Mansfield eucs 2016.pdf (1.35 MB)

New communities on eucalypts grown outside Australia

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posted on 2023-05-03, 13:25 authored by Sarah MansfieldSarah Mansfield
The expansion of eucalypt forestry worldwide has been accompanied by accidental and deliberate introductions of Australian insects associated with eucalypts. Local insect species have also colonized introduced eucalypts in many regions. This situation provides a unique opportunity to observe the development of new insect communities across trophic levels. Here the history of Australian invaders and native colonizers on eucalypts outside Australia is reviewed from the perspective of herbivore guilds: leaf chewers, sap suckers, wood borers, gall formers, termites. Historical patterns of invasion are identified across these guilds. Very few species of Australian leaf chewers, wood borers or termites have become widespread but these guilds are proportionately high in native colonizers. In contrast, sap suckers have multiple invasive species globally with relatively fewer native colonizers. The gall former guild also has several invasive species but so far includes no native colonizers, perhaps due to their tendency to have highly specific host plant associations. Natural enemies of Australian invaders are also members of new eucalypt insect communities, partly through planned biological control programs, but the rate of accidental introductions at higher trophic levels is increasing steadily. At the same time, local natural enemies enter eucalypt communities either to form new associations with Australian invaders or to follow native colonizers into this new habitat. Australian sap suckers have attracted far more new associations than other guilds so far. Native leaf chewers have often been followed by their local natural enemies into eucalypt communities, particularly in Brazil. Generally there are fewer records relating to local natural enemies and their role in new eucalypt communities. The complexity of new eucalypt communities outside Australia is expected to increase in future.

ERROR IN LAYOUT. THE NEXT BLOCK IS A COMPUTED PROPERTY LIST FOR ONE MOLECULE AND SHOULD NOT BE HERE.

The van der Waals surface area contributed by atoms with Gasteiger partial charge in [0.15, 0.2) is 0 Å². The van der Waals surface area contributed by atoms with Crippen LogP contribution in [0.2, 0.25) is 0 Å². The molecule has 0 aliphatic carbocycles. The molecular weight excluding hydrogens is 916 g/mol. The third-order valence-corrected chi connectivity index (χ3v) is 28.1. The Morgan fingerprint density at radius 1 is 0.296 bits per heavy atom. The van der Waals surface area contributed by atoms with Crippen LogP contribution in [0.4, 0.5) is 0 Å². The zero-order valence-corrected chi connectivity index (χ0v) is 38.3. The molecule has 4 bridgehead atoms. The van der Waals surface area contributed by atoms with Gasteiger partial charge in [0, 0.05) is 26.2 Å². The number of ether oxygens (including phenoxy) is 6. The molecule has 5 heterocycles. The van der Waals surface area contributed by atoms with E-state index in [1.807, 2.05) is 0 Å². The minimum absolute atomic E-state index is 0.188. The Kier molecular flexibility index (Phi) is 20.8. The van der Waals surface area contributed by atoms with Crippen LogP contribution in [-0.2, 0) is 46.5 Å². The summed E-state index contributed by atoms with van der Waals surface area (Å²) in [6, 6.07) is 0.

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Open access


  • English

Does this contain Māori information or data?

  • No


Frontiers Media S.A.

Journal title

Frontiers in Plant Science




Mansfield, S. (2016). New communities on eucalypts grown outside Australia. Frontiers in Plant Science, 7, 1812. doi:10.3389/fpls.2016.01812


Lincoln University

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